Without the inconvenience, it won’t weigh as much. If you challenge the idea today that the sun revolves around the Earth, no one will care. Why? Because it’s the popularly- held belief. It isn’t “inconvenient” to you in any way to hazard the theory that it’s the other way around. So, a good test of whether your story makes for a good response here, is whether the STAKES were high. What did you stand to LOSE if things didn’t go your way? If you stood to lose something, but you acted in spite of that risk… now we’re getting somewhere.

Approaching the Essay

Step 1 is to set the stage. Establish the “normal.” Or, establish the “before” picture. Create an itch in your reader by making us feel what you felt. If you do this correctly, we will develop the same desire to spring into action the way that you did.

But go slow, don’t get ahead of yourself. Consider how this situation looked from other angles. Try to see it the way OTHERS saw it—others for whom it was reasonable NOT to challenge in some way. Explain that rationale, if you can. (This is a muscle “smart people” use … walking AROUND a problem, trying to develop a 360 ̊ view.)

Then, after you’ve established the “normal,” now reveal some kind of dilemma. Something giving you pause about acting/challenging. There must have been SOME cost, otherwise (as we suggested earlier) it won’t make for much of a challenge story. Explain what you stood to lose. Reputation? Respect from some people? Breaking a promise? Hurting the feelings of someone along the way? Something else? Walk us through the inner dialogue:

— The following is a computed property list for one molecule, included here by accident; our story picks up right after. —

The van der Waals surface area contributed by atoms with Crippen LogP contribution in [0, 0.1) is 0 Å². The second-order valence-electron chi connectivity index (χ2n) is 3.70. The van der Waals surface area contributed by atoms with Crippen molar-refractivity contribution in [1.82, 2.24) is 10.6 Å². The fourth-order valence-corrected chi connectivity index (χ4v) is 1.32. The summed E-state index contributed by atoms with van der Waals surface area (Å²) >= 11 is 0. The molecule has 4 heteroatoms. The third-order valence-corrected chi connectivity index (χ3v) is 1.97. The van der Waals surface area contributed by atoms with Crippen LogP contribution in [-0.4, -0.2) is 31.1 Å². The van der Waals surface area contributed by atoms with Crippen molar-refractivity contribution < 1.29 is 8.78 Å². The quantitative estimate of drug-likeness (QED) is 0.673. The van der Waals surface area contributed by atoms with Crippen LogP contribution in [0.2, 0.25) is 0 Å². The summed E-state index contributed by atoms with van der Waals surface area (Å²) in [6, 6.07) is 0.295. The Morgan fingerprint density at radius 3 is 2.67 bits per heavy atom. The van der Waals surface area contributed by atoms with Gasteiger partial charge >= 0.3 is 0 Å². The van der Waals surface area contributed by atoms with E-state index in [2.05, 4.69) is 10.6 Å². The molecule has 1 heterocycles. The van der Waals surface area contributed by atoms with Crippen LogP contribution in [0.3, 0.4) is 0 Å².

1. “Here’s why I should challenge this thing.” (Your Reason for Challenging)
  2. “But I’m afraid XY and Z might happen if I do.” (The Cost)
  3. “But I’m willing to risk all that, because I feel more strongly about X than Y.” (The Tilting Factor)

Walk us through the actual act of “challenging” the belief/idea. Take us through it in real-time (as though it were happening now), and let us hear your thought process while it’s all happening. (This is a neat writer’s trick, writing in present tense for this kind of material.)

Which brings us to the final section, the outcome. Part of it is simply what you’d expect on the face of it, “how did it literally turn out”? Just so we get a sense of the facts. But then, there’s another layer, the one we’re really interested in. The deeper reflections:

  • Would you do the same thing again?
  • Would you approach it differently?
  • Did it indeed come at a cost, and was it worth it?

It’s okay if the answer of whether you’d do it again is “no.” Maybe you were impulsive and acted hastily. Maybe you didn’t act impulsively enough. Maybe time has taught you a lesson that casts this experience in a different light. Patting yourself on the back for handling the situation perfectly the first time around isn’t necessarily the most impressive response. In fact, it can be somewhat predictable. Ideally, there’s SOMETHING you’ve learned along the way that imbues this moment from your past with richer insight. Bring it. Let’s see that you’re someone who matures. And grows. Life is gonna grow more (not less) complex. Show us here – in this reflective moment – that you can wrap your head around these complexities, such that the next time you meet a challenge, you’ll be that much better equipped to battle it.

Check Out Admissionado’s Analysis of ALL SEVEN of The Common App’s essay prompts: